By Cathy B. Koplen
The Daily Star
---- — Barb Utter of Otego had been in the quilting business for more than seven years when she invited her friend, April Neske, to share her store space.
April’s Yarn Basket opened in 2011, sharing space with Country Fabrics and Quilts. But the two stores owners share more than their location, at 5252 State Highway 23 — they share a love of creating.
“We are not a necessity of life, but we are a necessity of happiness,” Utter said.
Utter runs quilting classes and clubs. The quilting side of the building has fabrics in hundreds of colors, quilting supplies and a long-arming quilting machine. The machine is 108 inches wide, and is used to attach the finished front of the quilt to the batting and back with decorative stitching.
“We use this so we don’t have to piece the back,” Utter said. “Every day I do a quilt on this machine. I am about six weeks out on taking orders right now.”
Country Fabrics and Quilts sells quilting kits and finished products including finished quilts, table runners and toppers, wall hangings, aprons and handbags. The store stocks remnants of upholstery fabrics as well.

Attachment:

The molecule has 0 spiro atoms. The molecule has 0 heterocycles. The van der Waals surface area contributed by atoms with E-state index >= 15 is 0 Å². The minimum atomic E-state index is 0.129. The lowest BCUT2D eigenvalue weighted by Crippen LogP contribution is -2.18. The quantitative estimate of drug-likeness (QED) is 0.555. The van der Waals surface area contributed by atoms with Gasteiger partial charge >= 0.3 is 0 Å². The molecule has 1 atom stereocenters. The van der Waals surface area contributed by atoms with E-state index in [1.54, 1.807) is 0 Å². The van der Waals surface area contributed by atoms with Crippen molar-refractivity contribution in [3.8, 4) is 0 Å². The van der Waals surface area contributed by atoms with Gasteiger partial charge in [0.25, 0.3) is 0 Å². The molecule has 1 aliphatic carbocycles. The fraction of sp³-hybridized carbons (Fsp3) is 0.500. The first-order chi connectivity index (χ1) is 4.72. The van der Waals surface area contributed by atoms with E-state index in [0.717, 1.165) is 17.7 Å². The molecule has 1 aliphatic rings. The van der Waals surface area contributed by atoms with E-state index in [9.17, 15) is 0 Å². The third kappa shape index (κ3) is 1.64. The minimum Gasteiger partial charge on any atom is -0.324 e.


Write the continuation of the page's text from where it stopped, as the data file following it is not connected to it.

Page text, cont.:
Utter recently concluded a quilt-making party at her shop.
“We just had our dinner and show off party,” Utter said. “We had 17 different quilts. It is called, ‘My Friend Made This Quilt for Me’ — everybody gets to choose three fabrics and then you make 17 squares using the different colors. It is really a nice event. It gets people out of their comfort zones — using colors they might not ordinarily choose.
“And then we all bring a dish to pass and we show off our quilts.”
Visitors may wander through a maze of multi-colored cloth hanging in coordinated patterns and large, themed quilts mounted on the walls. Toward the back of the store the quilting merchandise stops, and through a wide doorway, there are skeins upon skeins of yarn, as well as finished sweaters and Afghan throws lining the walls.
“April does a really nice Tunisian crochet,” Utter said.
Tunisian crochet uses an Afghan hook and the pattern appears woven. It is often called a blend of crochet and knitting.
Neske holds knitting classes and hosts several groups who knit and crochet. April’s Yarn Basket inventory includes 200 different crochet and knitting products with linen, silk cotton and blended wool yarns in various colors.
The friends share a building, some expenses and they cover for each other, allowing more freedom to come and go as they need.
“Barb was here first, and then she recruited me,” Neske said. “But I had been thinking about it already. I really love knitting, and this was the perfect opportunity.”